Some inconvenient truths about biosignatures involving two chemical species on Earth-like exoplanets

The detection of strong thermochemical disequilibrium in the atmosphere of an extrasolar planet is thought to be a potential biosignature.

In this article we present a new kind of false positive that can mimic a disequilibrium or any other biosignature that involves two chemical species. We consider a scenario where the exoplanet hosts a moon that has its own atmosphere and neither of the atmospheres is in chemical disequilibrium. Our results show that the integrated spectrum of the planet and the moon closely resembles that of a single object in strong chemical disequilibrium.

We derive a firm limit on the maximum spectral resolution that can be obtained for both directly-imaged and transiting planets. The spectral resolution of even idealized space-based spectrographs that might be achievable in the next several decades is in general insufficient to break the degeneracy. Both chemical species can only be definitively confirmed in the same object if absorption features of both chemicals can be unambiguously identified and their combined depth exceeds 100%.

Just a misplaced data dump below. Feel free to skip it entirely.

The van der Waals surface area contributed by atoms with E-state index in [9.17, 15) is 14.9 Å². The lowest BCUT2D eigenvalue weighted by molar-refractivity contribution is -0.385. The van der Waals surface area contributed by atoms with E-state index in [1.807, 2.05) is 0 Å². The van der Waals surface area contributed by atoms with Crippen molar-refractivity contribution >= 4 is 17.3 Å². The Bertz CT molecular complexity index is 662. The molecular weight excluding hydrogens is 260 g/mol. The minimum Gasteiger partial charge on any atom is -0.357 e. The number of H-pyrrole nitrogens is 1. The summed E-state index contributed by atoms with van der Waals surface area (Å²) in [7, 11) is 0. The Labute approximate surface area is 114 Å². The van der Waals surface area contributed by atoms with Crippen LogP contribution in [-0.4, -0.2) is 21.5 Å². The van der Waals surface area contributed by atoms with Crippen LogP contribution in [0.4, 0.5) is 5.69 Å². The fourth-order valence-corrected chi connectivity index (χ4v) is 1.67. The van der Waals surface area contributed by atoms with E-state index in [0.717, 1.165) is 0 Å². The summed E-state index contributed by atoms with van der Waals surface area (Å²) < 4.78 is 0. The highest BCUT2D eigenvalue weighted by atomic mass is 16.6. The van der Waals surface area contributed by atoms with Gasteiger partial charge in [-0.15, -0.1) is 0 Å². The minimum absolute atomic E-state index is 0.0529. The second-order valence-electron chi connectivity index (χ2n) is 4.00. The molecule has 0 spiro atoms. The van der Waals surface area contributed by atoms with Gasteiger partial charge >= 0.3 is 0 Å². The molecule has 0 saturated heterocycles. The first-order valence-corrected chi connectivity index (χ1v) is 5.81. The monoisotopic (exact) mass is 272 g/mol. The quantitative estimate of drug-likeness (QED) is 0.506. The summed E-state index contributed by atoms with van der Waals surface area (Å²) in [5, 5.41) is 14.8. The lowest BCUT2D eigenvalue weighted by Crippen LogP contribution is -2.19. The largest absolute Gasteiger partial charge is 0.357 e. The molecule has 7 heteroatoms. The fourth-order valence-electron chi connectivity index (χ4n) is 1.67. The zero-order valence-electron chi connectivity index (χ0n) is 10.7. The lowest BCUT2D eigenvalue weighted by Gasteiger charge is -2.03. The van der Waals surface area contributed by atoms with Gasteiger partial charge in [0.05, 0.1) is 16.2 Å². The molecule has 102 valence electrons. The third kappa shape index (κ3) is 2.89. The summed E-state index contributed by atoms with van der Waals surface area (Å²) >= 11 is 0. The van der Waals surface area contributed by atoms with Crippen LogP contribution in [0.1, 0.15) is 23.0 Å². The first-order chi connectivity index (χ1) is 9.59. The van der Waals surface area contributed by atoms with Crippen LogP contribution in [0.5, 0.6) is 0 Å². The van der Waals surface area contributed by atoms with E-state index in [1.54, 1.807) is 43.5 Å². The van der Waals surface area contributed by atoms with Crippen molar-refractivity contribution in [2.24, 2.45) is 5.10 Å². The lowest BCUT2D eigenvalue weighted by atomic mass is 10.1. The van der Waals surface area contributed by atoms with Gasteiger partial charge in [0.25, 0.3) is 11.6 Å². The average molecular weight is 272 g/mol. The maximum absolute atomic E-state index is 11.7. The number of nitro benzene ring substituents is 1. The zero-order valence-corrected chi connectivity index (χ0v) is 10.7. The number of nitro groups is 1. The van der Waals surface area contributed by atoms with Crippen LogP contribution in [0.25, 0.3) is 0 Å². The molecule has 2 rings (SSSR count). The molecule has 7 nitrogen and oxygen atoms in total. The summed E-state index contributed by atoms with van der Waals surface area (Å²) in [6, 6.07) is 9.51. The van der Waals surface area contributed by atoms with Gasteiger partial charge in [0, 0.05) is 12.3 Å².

Hanno Rein, Yuka Fujii, David S. Spiegel (Submitted on 25 Apr 2014)

Comments: Accepted for publication in the Proceedings of the National Academy of Sciences (PNAS), 6 pages, 3 figures

Subjects: Earth and Planetary Astrophysics (astro-ph.EP); Instrumentation and Methods for Astrophysics (astro-ph.IM); Solar and Stellar Astrophysics (astro-ph.SR)

DOI: 10.1073/pnas.1401816111

Cite as: arXiv:1404.6531 [astro-ph.EP]

(or arXiv:1404.6531v1 [astro-ph.EP] for this version)

Submission history From: Hanno Rein [v1] Fri, 25 Apr 2014 20:00:18 GMT (794kb,D)

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